Wednesday, March 11, 2009

What Exactly Is the Stand of Teachers' Unions on Merit Pay?

Intercepts (Mike Antonucci) makes an important distinction today (Mar. 11) about the stand of teachers' unions on merit pay. Intercepts points out that the National Education Association (NEA) currently says that its opposition to merit pay is only opposition to pay “based on student test scores.” The union also currently says that any merit-pay plan should be arrived at through collective bargaining, rather than imposed.

But the picture conveyed these days is actually misleading. The NEA as a matter of policy opposes all K-12 merit pay under all circumstances.

Intercepts goes carefully over the actual wording of the resolutions adopted by the NEA's governing assembly. Intercepts concludes:

[The] NEA opposes merit pay, performance pay, or any other method of pay that replaces the traditional salary schedule, collectively bargained or not (except for higher ed).

The union may support pay that supplements the traditional salary schedule provided it is bargained, does not pay to fill hard-to-staff schools or subjects, and is not based on “education employee evaluation, student performance, or attendance.”

That last provision is important. It doesn’t say “student test scores,” it says “student performance.” It doesn’t say “education employee evaluation by a principal or other administrator.” It says “education employee evaluation.”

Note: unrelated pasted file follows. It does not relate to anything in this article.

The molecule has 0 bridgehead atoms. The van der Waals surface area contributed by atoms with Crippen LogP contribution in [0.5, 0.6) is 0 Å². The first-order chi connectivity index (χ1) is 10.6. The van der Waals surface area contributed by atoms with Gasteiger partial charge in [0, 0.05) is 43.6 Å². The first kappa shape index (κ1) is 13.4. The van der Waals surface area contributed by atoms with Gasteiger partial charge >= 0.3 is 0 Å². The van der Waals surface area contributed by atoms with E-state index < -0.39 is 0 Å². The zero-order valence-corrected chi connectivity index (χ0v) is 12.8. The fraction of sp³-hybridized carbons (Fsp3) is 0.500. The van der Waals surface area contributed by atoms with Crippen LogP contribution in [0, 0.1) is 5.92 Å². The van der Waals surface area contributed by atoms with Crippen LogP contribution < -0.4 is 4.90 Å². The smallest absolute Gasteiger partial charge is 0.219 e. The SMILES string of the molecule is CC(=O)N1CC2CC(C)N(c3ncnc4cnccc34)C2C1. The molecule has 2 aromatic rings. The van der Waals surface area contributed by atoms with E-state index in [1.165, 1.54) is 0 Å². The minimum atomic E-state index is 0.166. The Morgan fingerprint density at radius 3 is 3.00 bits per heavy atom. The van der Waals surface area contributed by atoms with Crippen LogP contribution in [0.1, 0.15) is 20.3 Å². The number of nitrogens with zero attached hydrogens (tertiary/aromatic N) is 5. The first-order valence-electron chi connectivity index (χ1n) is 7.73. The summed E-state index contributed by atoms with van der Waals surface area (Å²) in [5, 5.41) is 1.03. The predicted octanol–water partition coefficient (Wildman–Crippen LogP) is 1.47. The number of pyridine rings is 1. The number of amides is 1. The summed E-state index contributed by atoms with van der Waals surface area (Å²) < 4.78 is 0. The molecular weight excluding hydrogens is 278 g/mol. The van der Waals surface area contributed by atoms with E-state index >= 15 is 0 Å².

Intercepts thinks President Obama’s notion of merit pay "falls well short of replacing" the traditional salary schedule. But Intercepts is convinced that President Obama "does actually mean performance pay," and that he is in fact "at odds with [the] NEA" on the issue.

1 comment:

  1. As former chair of the Republican Educators Caucus, some criteria I have suggested for "Performance Pay" includes teachers who have exhibited leadership in education compiling a "cumulative qualifying score" through a combination of such items as follows:
    1) Master's Degree, 2) Professor in college/university in addition to public school assignment, 3) elected to leadership role in education, i.e., department chair, delegate to professional meetings/conventions, officer in union local, 4) demonstration of leadership in development of curriculum goals of school and district on committees, 5) leadership participation role in the community, state, or nation, 6) students scores may be included as one part of many, but not be required in order to gain performance pay.

    These criteria would encourage individual development that would have a positive effect on one's teaching.